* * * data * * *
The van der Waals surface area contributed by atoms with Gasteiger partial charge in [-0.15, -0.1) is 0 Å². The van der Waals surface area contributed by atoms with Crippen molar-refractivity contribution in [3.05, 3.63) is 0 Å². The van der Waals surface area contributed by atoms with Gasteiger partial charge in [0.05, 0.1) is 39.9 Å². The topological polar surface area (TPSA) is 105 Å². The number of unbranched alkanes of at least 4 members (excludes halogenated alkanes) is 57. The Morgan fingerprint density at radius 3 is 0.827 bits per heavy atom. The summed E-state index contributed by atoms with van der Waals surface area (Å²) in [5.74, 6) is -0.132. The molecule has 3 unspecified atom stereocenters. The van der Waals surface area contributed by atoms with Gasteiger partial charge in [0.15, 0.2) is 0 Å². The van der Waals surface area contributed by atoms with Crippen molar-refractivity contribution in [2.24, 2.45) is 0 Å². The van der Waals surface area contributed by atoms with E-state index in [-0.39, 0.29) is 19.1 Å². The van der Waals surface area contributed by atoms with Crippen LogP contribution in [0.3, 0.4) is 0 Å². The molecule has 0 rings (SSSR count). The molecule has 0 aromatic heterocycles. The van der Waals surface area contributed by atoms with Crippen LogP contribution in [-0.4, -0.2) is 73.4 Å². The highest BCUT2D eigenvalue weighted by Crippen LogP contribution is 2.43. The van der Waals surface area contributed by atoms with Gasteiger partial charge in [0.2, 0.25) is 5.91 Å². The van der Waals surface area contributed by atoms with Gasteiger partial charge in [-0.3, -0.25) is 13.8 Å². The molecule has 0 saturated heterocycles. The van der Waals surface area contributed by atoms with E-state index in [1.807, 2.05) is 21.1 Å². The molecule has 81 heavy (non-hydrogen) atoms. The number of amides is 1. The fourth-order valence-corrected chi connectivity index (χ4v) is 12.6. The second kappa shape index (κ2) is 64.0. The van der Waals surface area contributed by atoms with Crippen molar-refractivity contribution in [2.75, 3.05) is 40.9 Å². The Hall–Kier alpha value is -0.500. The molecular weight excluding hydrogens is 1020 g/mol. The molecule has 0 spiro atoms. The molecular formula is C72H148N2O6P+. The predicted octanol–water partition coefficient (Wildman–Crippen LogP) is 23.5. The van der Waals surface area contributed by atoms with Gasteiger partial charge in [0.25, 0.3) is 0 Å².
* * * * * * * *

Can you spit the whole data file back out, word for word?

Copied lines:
The van der Waals surface area contributed by atoms with Gasteiger partial charge in [-0.15, -0.1) is 0 Å². The van der Waals surface area contributed by atoms with Crippen molar-refractivity contribution in [3.05, 3.63) is 0 Å². The van der Waals surface area contributed by atoms with Gasteiger partial charge in [0.05, 0.1) is 39.9 Å². The topological polar surface area (TPSA) is 105 Å². The number of unbranched alkanes of at least 4 members (excludes halogenated alkanes) is 57. The Morgan fingerprint density at radius 3 is 0.827 bits per heavy atom. The summed E-state index contributed by atoms with van der Waals surface area (Å²) in [5.74, 6) is -0.132. The molecule has 3 unspecified atom stereocenters. The van der Waals surface area contributed by atoms with Gasteiger partial charge in [0.15, 0.2) is 0 Å². The van der Waals surface area contributed by atoms with Crippen molar-refractivity contribution in [2.24, 2.45) is 0 Å². The van der Waals surface area contributed by atoms with E-state index in [-0.39, 0.29) is 19.1 Å². The van der Waals surface area contributed by atoms with Crippen LogP contribution in [0.3, 0.4) is 0 Å². The molecule has 0 rings (SSSR count). The molecule has 0 aromatic heterocycles. The van der Waals surface area contributed by atoms with Crippen LogP contribution in [-0.4, -0.2) is 73.4 Å². The highest BCUT2D eigenvalue weighted by Crippen LogP contribution is 2.43. The van der Waals surface area contributed by atoms with Gasteiger partial charge in [0.2, 0.25) is 5.91 Å². The van der Waals surface area contributed by atoms with Gasteiger partial charge in [-0.3, -0.25) is 13.8 Å². The molecule has 0 saturated heterocycles. The van der Waals surface area contributed by atoms with E-state index in [1.807, 2.05) is 21.1 Å². The molecule has 81 heavy (non-hydrogen) atoms. The number of amides is 1. The fourth-order valence-corrected chi connectivity index (χ4v) is 12.6. The second kappa shape index (κ2) is 64.0. The van der Waals surface area contributed by atoms with Crippen molar-refractivity contribution in [2.75, 3.05) is 40.9 Å². The Hall–Kier alpha value is -0.500. The molecular weight excluding hydrogens is 1020 g/mol. The molecule has 0 spiro atoms. The molecular formula is C72H148N2O6P+. The predicted octanol–water partition coefficient (Wildman–Crippen LogP) is 23.5. The van der Waals surface area contributed by atoms with Gasteiger partial charge in [0.25, 0.3) is 0 Å².